Posted by: Ele Quigan | May 22, 2010

‘This way for the gas ladies and gentlemen’ Tadeusz Borowsk

Leading on from the last incredibly depressing book I read, and also from the post before that about books I bought in a bookshop in Poland – One of my insomniac nights on the couch struggling withsleep was devoted to this small novel of short stories.

I’ve been to Auschwitz, it was both an incredible and horrible experience.  So reading this book after being there, walking through the camp on a bleak, snowy day in January brings the content almost closer to home in a way.

I couldn’t handle walking through the gas chamber and ovens.  I started to sob and was shocked when I looked at other peoples faces and saw that I was the only person crying, but I guess everyone deals with an experience like that their own way…

The author of these short stories was in both Dachau and Auschwitz, living a life that he possibly regretted.  I can imagine that camp life the will to survive becomes so strong that your behaviours change.  You do things and say things and fight for things that you would never do.  You see the worst things that could happen to people and become numb to it.  Or if in a position where you’re better off than others (Canada of Auschwitz comes to mind…) you cherish it lest it get away from you.

The short stories in this book break out some of those situations baldly and honestly.  From in one story a particular off the cuff calculation of how many people have been gassed by viewing a line grow ever smaller with new trains and more people arriving… To people sending friends and family to the gas chambers, to Canada and a sense of what an extra bowl of soup must have been, but also the disdain directed towards anyone who decided to give up. It’s a harrowing read, and feels autobiographical rather than fictional storytelling.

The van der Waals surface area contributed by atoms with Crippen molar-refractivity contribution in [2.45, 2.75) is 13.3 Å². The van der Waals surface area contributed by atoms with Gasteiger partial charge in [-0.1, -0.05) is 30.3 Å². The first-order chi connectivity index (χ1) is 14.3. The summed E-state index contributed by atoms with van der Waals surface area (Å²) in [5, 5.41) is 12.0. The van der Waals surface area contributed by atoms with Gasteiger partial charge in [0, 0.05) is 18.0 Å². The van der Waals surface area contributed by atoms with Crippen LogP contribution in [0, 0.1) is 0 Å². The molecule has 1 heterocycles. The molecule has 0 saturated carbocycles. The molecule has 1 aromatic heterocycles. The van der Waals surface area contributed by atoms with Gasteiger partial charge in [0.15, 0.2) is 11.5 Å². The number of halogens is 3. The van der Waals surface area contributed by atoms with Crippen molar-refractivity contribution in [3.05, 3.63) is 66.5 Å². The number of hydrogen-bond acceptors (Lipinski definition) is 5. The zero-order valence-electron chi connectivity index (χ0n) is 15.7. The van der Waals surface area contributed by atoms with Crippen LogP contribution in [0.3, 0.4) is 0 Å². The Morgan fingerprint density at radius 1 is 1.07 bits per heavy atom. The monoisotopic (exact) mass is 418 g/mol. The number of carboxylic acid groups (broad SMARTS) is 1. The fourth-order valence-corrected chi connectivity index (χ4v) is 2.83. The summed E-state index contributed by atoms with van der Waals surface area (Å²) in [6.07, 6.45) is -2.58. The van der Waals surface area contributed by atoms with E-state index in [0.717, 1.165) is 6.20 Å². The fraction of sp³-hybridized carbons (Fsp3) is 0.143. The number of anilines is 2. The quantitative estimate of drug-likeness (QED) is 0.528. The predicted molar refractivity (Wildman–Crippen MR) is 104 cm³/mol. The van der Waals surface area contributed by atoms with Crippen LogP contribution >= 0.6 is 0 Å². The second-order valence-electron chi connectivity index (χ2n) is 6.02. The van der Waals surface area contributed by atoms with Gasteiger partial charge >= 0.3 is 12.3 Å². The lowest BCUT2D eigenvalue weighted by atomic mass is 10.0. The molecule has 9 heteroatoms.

I have often wondered if since writing the books he did, that this was supposed to be cathartic, getting the stories and memories on to paper and then out of his system – which ended up keeping his ghosts and thoughts much more alive than dead.

It’s not a book to be read lightly, and I found it difficult to get past the awkward irony that only to avoid the gas chambers himself, Tadeusz killed himself by putting his head in his gas oven at 28. With this ‘survivor guilt’ almost at top of mind while I was reading – it made each of the stories some how hit a little harder each one I finished.

There’s never a moralistic tone to the novel, but thoughts springing from reading have caught me out in the days after.  If you have read any Holocaust novels – from Sophie’s Choice, to Schindler’s Ark, to The book thief, to Anne Frank’s Diarythis book of short stories deserves a place in the must reads, for an honest and what feels like true perspective – even given how difficult the content is to digest.


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